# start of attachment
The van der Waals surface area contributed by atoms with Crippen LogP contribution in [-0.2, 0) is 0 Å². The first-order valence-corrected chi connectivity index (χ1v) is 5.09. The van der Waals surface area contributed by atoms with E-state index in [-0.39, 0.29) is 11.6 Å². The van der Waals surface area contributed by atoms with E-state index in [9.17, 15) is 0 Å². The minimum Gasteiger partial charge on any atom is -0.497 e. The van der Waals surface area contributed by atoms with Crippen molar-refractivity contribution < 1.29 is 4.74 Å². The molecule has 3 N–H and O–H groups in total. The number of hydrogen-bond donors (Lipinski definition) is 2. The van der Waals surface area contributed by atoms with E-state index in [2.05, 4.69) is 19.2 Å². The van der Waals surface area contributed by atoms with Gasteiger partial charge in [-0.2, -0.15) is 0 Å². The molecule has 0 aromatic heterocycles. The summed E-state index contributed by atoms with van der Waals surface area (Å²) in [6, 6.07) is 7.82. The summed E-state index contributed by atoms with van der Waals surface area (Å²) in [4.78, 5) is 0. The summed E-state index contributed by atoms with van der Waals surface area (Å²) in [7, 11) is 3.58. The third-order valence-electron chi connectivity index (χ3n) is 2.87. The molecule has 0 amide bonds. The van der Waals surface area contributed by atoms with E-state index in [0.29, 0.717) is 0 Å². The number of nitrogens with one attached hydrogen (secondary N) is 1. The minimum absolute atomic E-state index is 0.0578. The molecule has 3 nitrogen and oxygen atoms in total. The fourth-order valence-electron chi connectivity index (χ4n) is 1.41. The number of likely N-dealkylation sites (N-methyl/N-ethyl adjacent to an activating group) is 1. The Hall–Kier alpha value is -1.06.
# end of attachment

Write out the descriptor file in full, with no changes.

The van der Waals surface area contributed by atoms with Crippen LogP contribution in [-0.2, 0) is 0 Å². The first-order valence-corrected chi connectivity index (χ1v) is 5.09. The van der Waals surface area contributed by atoms with E-state index in [-0.39, 0.29) is 11.6 Å². The van der Waals surface area contributed by atoms with E-state index in [9.17, 15) is 0 Å². The minimum Gasteiger partial charge on any atom is -0.497 e. The van der Waals surface area contributed by atoms with Crippen molar-refractivity contribution < 1.29 is 4.74 Å². The molecule has 3 N–H and O–H groups in total. The number of hydrogen-bond donors (Lipinski definition) is 2. The van der Waals surface area contributed by atoms with E-state index in [2.05, 4.69) is 19.2 Å². The van der Waals surface area contributed by atoms with Gasteiger partial charge in [-0.2, -0.15) is 0 Å². The molecule has 0 aromatic heterocycles. The summed E-state index contributed by atoms with van der Waals surface area (Å²) in [6, 6.07) is 7.82. The summed E-state index contributed by atoms with van der Waals surface area (Å²) in [4.78, 5) is 0. The summed E-state index contributed by atoms with van der Waals surface area (Å²) in [7, 11) is 3.58. The third-order valence-electron chi connectivity index (χ3n) is 2.87. The molecule has 0 amide bonds. The van der Waals surface area contributed by atoms with E-state index in [0.29, 0.717) is 0 Å². The number of nitrogens with one attached hydrogen (secondary N) is 1. The minimum absolute atomic E-state index is 0.0578. The molecule has 3 nitrogen and oxygen atoms in total. The fourth-order valence-electron chi connectivity index (χ4n) is 1.41. The number of likely N-dealkylation sites (N-methyl/N-ethyl adjacent to an activating group) is 1. The Hall–Kier alpha value is -1.06.